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excellent writing
exceptional art
historical bonus 2
total score 8
Psychotic Adventures Illustrated #1
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Only Printing / 1972 / 36 pages / Company & Sons
When Charles Dallas is given his first chance to do a full-color comic book cover, he depicts a monstrous, alien beast devouring the entrails of three young adults camping out under a canopy of idyllic palm trees. There's no beating around the bush for Charlie!

Though the cover art actually portrays a scene from the last story in the book, it also sets the tone for the first, "The Book of Zee," which takes place in a ravaged future and is about gigantic insects who breed humans for food. After a well-paced introduction, the story plods along a bit predictably and isn't that spooky, but there are some nice touches along the way: one is a panel that shows a man and woman standing in front of a library of books from the "golden age of mankind," and the book titles (e.g., Collected Creepy, Illustrated Beatle Lyrics, Sex for Over 70's) are pretty funny.

The second story, "The Dreamer," is about a man who apparently dreams about decapitating a woman with a knife and keeping her head as a souvenir. Only a dream, right? But in reality the man was sleepwalking and actually did cut off a woman's head and brought it home. The last panel shows the severed head sitting on the sleeping man's nightstand, where he's sure to discover it in the morning. Surprise, your dream actually happened! The story concept is classic archetype from EC horror comics, and it offers no new twists (the script was written by Dallas' wife, Sharon Goodyear), but the art is effectively moody and foreboding.

The gem of Psychotic Adventures #1 is the last story, "The Underground Artist," which is also the longest (it takes up half the book). The story is told in the first person by a man named Fred, who is recalling his tragic tale after the fact. It's about three hippies in "the city" who are so sick of the noise, pollution and paranoia that they scheme to deal drugs and pimp whores to raise money and buy some land far, far away. After 18 months they've saved up 15 grand and end up buying a boat and sailing off with their three girlfriends to a remote island in the Pacific.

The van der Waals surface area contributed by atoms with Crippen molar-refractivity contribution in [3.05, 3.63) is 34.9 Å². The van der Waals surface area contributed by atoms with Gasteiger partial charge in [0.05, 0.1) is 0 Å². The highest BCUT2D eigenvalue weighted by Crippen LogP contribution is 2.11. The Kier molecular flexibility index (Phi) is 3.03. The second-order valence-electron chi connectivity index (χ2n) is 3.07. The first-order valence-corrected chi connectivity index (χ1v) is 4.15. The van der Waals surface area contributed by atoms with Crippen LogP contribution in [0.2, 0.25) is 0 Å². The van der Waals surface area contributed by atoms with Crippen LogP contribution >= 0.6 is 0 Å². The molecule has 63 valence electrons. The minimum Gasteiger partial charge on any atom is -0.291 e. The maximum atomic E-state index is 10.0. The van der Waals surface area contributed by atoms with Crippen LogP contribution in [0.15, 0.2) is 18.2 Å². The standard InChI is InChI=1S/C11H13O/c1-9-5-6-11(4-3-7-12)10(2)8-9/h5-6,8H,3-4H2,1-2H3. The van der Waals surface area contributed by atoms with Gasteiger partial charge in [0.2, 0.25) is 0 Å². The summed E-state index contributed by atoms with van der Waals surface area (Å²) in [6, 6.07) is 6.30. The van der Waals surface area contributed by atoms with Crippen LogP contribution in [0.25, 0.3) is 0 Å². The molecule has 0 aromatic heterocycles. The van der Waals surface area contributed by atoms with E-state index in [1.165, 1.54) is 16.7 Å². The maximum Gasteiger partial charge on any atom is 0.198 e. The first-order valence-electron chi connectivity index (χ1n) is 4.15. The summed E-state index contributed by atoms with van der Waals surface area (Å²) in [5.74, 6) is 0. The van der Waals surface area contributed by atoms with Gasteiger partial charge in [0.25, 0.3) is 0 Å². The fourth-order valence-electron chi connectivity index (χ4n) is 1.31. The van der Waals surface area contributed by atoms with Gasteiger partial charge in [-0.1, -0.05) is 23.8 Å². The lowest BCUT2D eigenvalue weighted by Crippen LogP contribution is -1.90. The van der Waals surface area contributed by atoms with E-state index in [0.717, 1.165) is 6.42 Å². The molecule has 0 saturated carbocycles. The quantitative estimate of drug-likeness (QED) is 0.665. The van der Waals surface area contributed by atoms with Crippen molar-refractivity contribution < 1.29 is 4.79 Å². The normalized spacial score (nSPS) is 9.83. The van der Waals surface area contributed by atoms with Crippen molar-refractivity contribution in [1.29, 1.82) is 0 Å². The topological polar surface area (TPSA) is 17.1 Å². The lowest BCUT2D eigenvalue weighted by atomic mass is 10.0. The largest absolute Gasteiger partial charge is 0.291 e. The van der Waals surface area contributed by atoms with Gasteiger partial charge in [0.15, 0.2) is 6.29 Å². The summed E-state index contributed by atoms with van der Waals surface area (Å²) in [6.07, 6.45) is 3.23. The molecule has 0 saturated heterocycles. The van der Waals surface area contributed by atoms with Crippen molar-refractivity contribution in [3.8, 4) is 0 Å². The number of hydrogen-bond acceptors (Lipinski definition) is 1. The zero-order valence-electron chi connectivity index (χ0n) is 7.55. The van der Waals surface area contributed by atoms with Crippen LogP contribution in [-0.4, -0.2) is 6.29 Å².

After the first night on the island, the three couples split off to search the island for a good campsite. Fred and his girlfriend, Bluebird, hike for hours before discovering a cave, which they promptly explore. The cave gets narrower and tighter before it opens up to a large cavern, where Fred discovers the walls are covered with strange paintings of "monstrous beasts of prey." He wants to capitalize on this archaeological discovery by making money, which pisses off Bluebird (a true Bohemian) and they get into an argument. She leaves him in a huff but Fred doesn't care and keeps studying the cave paintings.

Fred's flashlight suddenly goes on the fritz and works intermittently, which leads to him being captured by the lone native resident of the cave, an unearthly yet manlike creature with evil intentions. In the next ten pages we witness a bizarre and gruesome ritual, an unexpected transformation, and a grisly massacre. The story concludes with a one-page epilogue back in the city that does not—can not—include Fred.

"The Underground Artist" is one of Charles Dallas' best comic stories and features startling plot twists and some harrowing scenes of carnage. There's quite a bit of exposition (internal pondering by Fred) that aesthetically lightens the shadowy atmosphere of peril, but this is still a dark and menacing adventure that delivers on its potential.

After two stories that are somewhat humdrum, the last one elevates the first issue of Psychotic Adventures to an essential read for fans of horror comics.
Company & Sons printed approximately 10,000 copies of this comic book. It has not been reprinted.
Charles Dallas - 1-12, 13-17 (art), 18-36
Sharon Goodyear - 13-17 (script)